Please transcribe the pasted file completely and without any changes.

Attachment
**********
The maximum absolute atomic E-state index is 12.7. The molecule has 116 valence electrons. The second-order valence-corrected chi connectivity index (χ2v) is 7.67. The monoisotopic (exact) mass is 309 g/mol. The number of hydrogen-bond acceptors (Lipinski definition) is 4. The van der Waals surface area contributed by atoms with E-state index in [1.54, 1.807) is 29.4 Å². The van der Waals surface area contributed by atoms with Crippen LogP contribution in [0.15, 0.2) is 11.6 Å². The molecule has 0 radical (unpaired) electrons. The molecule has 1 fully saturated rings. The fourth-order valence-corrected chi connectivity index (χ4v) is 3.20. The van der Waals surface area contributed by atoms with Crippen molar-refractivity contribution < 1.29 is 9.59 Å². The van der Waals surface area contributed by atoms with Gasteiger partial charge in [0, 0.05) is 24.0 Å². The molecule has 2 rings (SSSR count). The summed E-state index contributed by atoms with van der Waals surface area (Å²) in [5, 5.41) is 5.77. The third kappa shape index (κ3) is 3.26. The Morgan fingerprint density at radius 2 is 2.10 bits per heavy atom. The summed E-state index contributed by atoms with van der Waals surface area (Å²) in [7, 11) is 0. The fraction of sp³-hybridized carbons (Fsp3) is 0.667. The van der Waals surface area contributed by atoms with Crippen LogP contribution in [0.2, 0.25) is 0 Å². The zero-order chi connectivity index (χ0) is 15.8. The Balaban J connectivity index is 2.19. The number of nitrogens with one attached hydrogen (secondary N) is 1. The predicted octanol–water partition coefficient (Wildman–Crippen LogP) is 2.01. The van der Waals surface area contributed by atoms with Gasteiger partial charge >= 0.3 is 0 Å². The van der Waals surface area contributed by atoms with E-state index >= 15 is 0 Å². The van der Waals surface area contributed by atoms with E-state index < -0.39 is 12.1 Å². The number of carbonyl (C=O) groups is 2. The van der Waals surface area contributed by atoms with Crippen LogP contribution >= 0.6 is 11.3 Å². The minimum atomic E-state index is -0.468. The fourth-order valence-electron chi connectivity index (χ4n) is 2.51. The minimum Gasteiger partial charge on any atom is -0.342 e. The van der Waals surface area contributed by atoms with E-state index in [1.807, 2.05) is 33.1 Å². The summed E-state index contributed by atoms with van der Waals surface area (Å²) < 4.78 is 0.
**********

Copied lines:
The maximum absolute atomic E-state index is 12.7. The molecule has 116 valence electrons. The second-order valence-corrected chi connectivity index (χ2v) is 7.67. The monoisotopic (exact) mass is 309 g/mol. The number of hydrogen-bond acceptors (Lipinski definition) is 4. The van der Waals surface area contributed by atoms with E-state index in [1.54, 1.807) is 29.4 Å². The van der Waals surface area contributed by atoms with Crippen LogP contribution in [0.15, 0.2) is 11.6 Å². The molecule has 0 radical (unpaired) electrons. The molecule has 1 fully saturated rings. The fourth-order valence-corrected chi connectivity index (χ4v) is 3.20. The van der Waals surface area contributed by atoms with Crippen molar-refractivity contribution < 1.29 is 9.59 Å². The van der Waals surface area contributed by atoms with Gasteiger partial charge in [0, 0.05) is 24.0 Å². The molecule has 2 rings (SSSR count). The summed E-state index contributed by atoms with van der Waals surface area (Å²) in [5, 5.41) is 5.77. The third kappa shape index (κ3) is 3.26. The Morgan fingerprint density at radius 2 is 2.10 bits per heavy atom. The summed E-state index contributed by atoms with van der Waals surface area (Å²) in [7, 11) is 0. The fraction of sp³-hybridized carbons (Fsp3) is 0.667. The van der Waals surface area contributed by atoms with Crippen LogP contribution in [0.2, 0.25) is 0 Å². The zero-order chi connectivity index (χ0) is 15.8. The Balaban J connectivity index is 2.19. The number of nitrogens with one attached hydrogen (secondary N) is 1. The predicted octanol–water partition coefficient (Wildman–Crippen LogP) is 2.01. The van der Waals surface area contributed by atoms with Gasteiger partial charge >= 0.3 is 0 Å². The van der Waals surface area contributed by atoms with E-state index >= 15 is 0 Å². The van der Waals surface area contributed by atoms with E-state index < -0.39 is 12.1 Å². The number of carbonyl (C=O) groups is 2. The van der Waals surface area contributed by atoms with Crippen LogP contribution >= 0.6 is 11.3 Å². The minimum atomic E-state index is -0.468. The fourth-order valence-electron chi connectivity index (χ4n) is 2.51. The minimum Gasteiger partial charge on any atom is -0.342 e. The van der Waals surface area contributed by atoms with E-state index in [1.807, 2.05) is 33.1 Å². The summed E-state index contributed by atoms with van der Waals surface area (Å²) < 4.78 is 0.